Collaboration breeds success in the Graphene Flagship
Collaboration is at the heart of the Graphene Flagship. Top level researchers in academia, research and industry across Europe are encouraged to discuss strategies that will push graphene to the market.
"The Graphene Flagship is one of the largest collaborative research projects ever organised by the European Commission. We bring together about a thousand researchers from different backgrounds, working side-by-side on common projects. This collaborative ecosystem is what makes the Graphene Flagship a huge success," says Jari Kinaret, Graphene Flagship Director.
Here are just a few examples among the countless collaborations successfully established this year within the Graphene Flagship.
Collaboration for Knowledge
In 2019, the Graphene Flagship produced a comprehensive guide that condenses the knowledge of graphene production and processing acquired and developed by the Graphene Flagship over the past six years. Co-authored by 70 international experts and incorporating over 1,500 references, this open access review will benefit the whole materials science community across both academia and industry. The handbook, published by the Institute of Physics in 2D Materials, is a source of information for companies wanting to incorporate graphene and layered materials into their products.
"For scientists looking to study graphene and layered materials, or companies that want to mass produce them, this knowledge is vital," explains Mar García-Hernández, Graphene Flagship Work Package Leader for Enabling Materials and coordinator of this comprehensive review. This publication will certainly become the ultimate manual in the field of graphene production – just a month after its release, the 500-page paper had already been downloaded over 17,000 times!
Collaboration for Innovation
The Graphene Flagship also started a successful collaboration to push graphene-enabled batteries towards commercialisation. Graphene Flagship partner Italian Institute of Technology (IIT) worked alongside its spin-off company BeDimensional, now a Graphene Flagship Associate Member, and the established industrial manufacturer VARTA Micro Innovation GmbH, to stabilise silicon-lithium batteries using graphene. Graphene enables higher battery capacities that could be used in a variety of small electronic gadgets, from watches and wearable devices to car keys and wireless headphones.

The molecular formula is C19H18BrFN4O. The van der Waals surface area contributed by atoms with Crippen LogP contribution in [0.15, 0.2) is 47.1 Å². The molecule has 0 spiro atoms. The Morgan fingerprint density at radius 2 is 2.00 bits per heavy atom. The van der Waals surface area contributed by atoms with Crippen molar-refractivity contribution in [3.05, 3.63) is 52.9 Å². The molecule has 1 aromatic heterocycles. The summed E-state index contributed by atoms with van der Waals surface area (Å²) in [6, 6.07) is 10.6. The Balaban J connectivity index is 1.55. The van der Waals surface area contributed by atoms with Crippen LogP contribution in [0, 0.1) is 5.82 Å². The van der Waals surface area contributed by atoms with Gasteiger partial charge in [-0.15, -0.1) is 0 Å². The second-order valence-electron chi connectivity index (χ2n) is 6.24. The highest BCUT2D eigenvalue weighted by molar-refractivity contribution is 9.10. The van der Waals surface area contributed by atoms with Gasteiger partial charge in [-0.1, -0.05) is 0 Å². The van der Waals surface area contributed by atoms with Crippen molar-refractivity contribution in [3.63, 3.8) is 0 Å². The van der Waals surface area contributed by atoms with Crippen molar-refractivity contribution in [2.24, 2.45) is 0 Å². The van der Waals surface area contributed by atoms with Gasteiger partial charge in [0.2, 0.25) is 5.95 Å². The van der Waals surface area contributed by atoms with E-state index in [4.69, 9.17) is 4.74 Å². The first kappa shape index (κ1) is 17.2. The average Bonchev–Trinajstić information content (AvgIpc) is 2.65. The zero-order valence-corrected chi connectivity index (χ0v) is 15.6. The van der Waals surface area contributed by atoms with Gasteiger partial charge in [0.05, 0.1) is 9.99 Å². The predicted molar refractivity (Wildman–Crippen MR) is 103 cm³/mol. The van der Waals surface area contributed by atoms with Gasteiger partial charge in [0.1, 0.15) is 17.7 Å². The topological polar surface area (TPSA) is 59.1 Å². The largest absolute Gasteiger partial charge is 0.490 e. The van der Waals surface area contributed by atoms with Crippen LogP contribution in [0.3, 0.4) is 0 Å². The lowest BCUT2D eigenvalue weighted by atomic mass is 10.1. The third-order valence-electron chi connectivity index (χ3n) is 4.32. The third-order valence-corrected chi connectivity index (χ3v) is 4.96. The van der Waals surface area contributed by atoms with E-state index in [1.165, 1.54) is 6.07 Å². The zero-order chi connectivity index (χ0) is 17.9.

Kari Hjelt, Head of Innovation of the Graphene Flagship, insists: "This successful collaboration between Graphene Flagship partners exemplifies the importance of the systematic support by the European Commission for high-tech innovations. It also highlights how Graphene Flagship Spearhead Projects can greatly help in our quest to move materials out of the research labs and into real components and products."
Another example of successful academic–industrial collaboration nurtured within the Graphene Flagship is in the field of graphene-enabled composites. A multidisciplinary team of researchers from academic institutions, commercial enterprises and world leading aerospace and automotive industries demonstrated the potential of integrating graphene and layered materials into composites for aircrafts and vehicles, making them lighter, which could potentially reduce CO2 emissions.
Researchers at nine partner universities1 joined forces with scientists at our partner companies Nanesa, based in Italy, and Avanzare, based in Spain, to review the technological viability of the composites. "Thanks to the Graphene Flagship, we could create many different prototypes to test properties such as flame retardancy, water absorption, electrical and thermal conductivity, and electromagnetic interference shielding," says Francesco Bertocchi, President of Nanesa and co-author of the paper.